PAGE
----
We now have a credential registered and ready to use it as a way to authenticate the user. Let's add re-auth functionality to the website. Here's the user experience:

As soon as a user lands on /reauth, the website asks for re-auth using a fingerprint. When the user succeeds to authenticate, forward the user to /home, otherwise fallback to use the existing form to enter and submit a password.

Create authenticate() function:

Let's create a function called authenticate() which verifies user identity using a fingerprint. We'll be adding JavaScript code here.

public/client.js

export const authenticate = async (opts) => {

};

Feature detection and User Verifying Platform Authenticator check

We can replicate the same behavior we did on registration.

public/client.js

if (!window.PublicKeyCredential) {
  console.info('WebAuthn not supported on this browser.');
  return Promise.resolve(null)
}
const UVPAA = await PublicKeyCredential.isUserVerifyingPlatformAuthenticatorAvailable();
if (!UVPAA) {
  console.info('User Verifying Platform Authenticator not available.');
  return Promise.resolve(null);
}

Obtain the challenge and other options from server endpoint: /auth/signinRequest

Before authenticating, let's examine if the user has a stored credential id and set it as a query param if they do. By providing a credential id along with other options, the server can provide relevant allowCredentials and this will make user verification reliable.

public/client.js

let url = '/auth/signinRequest';
const credId = localStorage.getItem(`credId`);
if (credId) {
  url += `?credId=${encodeURIComponent(credId)}`;
}

Before asking the user to authenticate, ask the server to send back a challenge and other parameters. Call _fetch() with opts as an argument to send a POST request to the server.

public/client.js

const options = await _fetch(url, opts);

Here's an example options you should be receiving (aligns with PublicKeyCredentialRequestOptions).

{
  "challenge": "...",
  "timeout": 1800000,
  "rpId": "webauthn-codelab.glitch.me",
  "userVerification": "preferred",
  "allowCredentials": [
    {
      "id": "...",
      "type": "public-key",
      "transports": [
        "internal"
      ]
    }
  ]
}

When you receive options from the server, allowCredentials could be one of the following:

allowCredentials

Explanation

An empty array

There are no credentials stored on the server.

Single object in an array

The specified credential id matched one of credentials stored on the server.

Multiple objects in an array

No credential id was specified.

Let's skip WebAuthn when there are no credentials stored for the user (allowCredentials is an empty array).

if (options.allowCredentials.length === 0) {
  console.info('No registered credentials found.');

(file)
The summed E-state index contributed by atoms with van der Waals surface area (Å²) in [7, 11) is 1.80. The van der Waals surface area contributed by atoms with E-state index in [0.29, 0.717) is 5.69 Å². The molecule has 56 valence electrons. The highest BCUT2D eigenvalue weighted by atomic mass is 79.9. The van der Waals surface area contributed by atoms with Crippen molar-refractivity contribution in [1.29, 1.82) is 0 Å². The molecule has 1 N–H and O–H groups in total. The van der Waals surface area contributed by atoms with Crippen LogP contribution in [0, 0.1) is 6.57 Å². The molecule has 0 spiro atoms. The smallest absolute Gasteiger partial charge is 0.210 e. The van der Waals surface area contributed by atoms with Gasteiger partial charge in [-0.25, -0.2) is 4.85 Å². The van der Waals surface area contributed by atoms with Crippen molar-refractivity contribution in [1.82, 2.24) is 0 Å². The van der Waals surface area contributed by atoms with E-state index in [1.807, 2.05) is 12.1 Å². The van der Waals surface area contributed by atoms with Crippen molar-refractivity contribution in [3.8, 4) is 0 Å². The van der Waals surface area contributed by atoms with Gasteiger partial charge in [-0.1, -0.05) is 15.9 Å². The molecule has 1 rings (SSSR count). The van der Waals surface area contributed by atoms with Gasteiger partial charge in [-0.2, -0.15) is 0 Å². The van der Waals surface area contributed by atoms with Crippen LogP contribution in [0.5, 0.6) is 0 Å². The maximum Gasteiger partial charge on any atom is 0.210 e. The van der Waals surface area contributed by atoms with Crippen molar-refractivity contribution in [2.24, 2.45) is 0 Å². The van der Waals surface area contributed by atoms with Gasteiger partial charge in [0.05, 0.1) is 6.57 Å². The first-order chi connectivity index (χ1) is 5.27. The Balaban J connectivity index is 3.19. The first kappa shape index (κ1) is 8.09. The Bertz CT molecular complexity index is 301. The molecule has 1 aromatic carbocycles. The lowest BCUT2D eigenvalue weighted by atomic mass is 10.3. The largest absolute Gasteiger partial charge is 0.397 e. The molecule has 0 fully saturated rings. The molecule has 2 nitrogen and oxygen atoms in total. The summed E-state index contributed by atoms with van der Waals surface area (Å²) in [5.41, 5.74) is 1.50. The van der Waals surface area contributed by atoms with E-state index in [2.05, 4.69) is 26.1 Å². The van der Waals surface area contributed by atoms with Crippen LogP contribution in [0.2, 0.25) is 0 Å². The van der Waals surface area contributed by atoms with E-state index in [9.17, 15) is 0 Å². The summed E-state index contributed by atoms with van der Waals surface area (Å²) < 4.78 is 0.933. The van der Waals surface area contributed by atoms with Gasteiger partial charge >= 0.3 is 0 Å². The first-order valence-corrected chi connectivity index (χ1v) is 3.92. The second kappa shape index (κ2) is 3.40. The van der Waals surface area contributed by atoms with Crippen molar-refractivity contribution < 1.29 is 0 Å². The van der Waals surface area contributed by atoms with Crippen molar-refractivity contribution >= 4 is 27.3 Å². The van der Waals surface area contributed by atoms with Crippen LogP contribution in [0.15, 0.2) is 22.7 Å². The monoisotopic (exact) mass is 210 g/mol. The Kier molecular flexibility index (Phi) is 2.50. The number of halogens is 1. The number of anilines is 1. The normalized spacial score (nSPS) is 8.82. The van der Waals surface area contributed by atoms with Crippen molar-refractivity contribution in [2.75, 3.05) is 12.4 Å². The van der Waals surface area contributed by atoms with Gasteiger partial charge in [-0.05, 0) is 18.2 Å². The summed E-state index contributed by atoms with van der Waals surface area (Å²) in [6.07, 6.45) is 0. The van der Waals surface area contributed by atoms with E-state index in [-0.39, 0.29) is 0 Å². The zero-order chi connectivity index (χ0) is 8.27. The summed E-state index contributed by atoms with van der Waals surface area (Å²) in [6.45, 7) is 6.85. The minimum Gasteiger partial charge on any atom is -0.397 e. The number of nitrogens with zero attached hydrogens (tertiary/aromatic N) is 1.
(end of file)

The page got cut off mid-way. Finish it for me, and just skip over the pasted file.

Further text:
return Promise.resolve(null);
}

Locally verify the user and get a credential

Because these options are delivered encoded in order to go through HTTP protocol, you have to convert some parameters back to binary - specifically, challenge and ids included in allowCredentials array:

public/client.js

options.challenge = base64url.decode(options.challenge);

for (let cred of options.allowCredentials) {
  cred.id = base64url.decode(cred.id);
}

And finally call the navigator.credentials.get() method in order to verify the user's identity using a fingerprint sensor or a screenlock.

public/client.js

const cred = await navigator.credentials.get({
  publicKey: options
});

Once the user verifies their identity, you should be receiving a credential object you can send to the server and authenticate the user.

Verify the user identity: /auth/signinResponse

Here's an example credential object you should have received.

{
  "id": "...",
  "type": "public-key",
  "rawId": "...",
  "response": {
    "clientDataJSON": "...",
    "authenticatorData": "...",
    "signature": "...",
    "userHandle": ""
  }
}

Again, encode the binary parameters of the credential so that it can be delivered to the server as a string.

public/client.js

const credential = {};
credential.id =     cred.id;
credential.type =   cred.type;
credential.rawId =  base64url.encode(cred.rawId);

if (cred.response) {
  const clientDataJSON =
    base64url.encode(cred.response.clientDataJSON);
  const authenticatorData =
    base64url.encode(cred.response.authenticatorData);
  const signature =
    base64url.encode(cred.response.signature);
  const userHandle =
    base64url.encode(cred.response.userHandle);
  credential.response = {
    clientDataJSON,
    authenticatorData,
    signature,
    userHandle
  };
}

Don't forget to store the credential id locally so that we can use it for authentication when the user comes back.

public/client.js

localStorage.setItem(`credId`, credential.id);

Finally, send the object to the server and if it returns HTTP code 200, consider the user has been successfully signed-in.

public/client.js

return await _fetch(`/auth/signinResponse`, credential);

Congratulations, you now have the complete authencation() function!

Apply the biometric authentication when user comes back

To enable the reauth step, all you need is to run the authentication() as soon as user lands /reauth.

Import authenticate from client.js we created earlier.

views/reauth.html

import { _fetch, authenticate } from '/client.js';

Invoke authenticate() immediately.

views/reauth.html

authenticate({}).then(user => {
  if (user) {
    location.href = '/home';
  }
}).catch(e => {
  console.error(e);
  console.info('Authentication failed. Use password to sign-in.');
});

You have successfully finished the codelab - Your first WebAuthn.

What you've learned

Next step

You can learn both by trying out the Your first Android FIDO2 API codelab!

Resources

Special thanks to Yuriy Ackermann from FIDO Alliance for your help.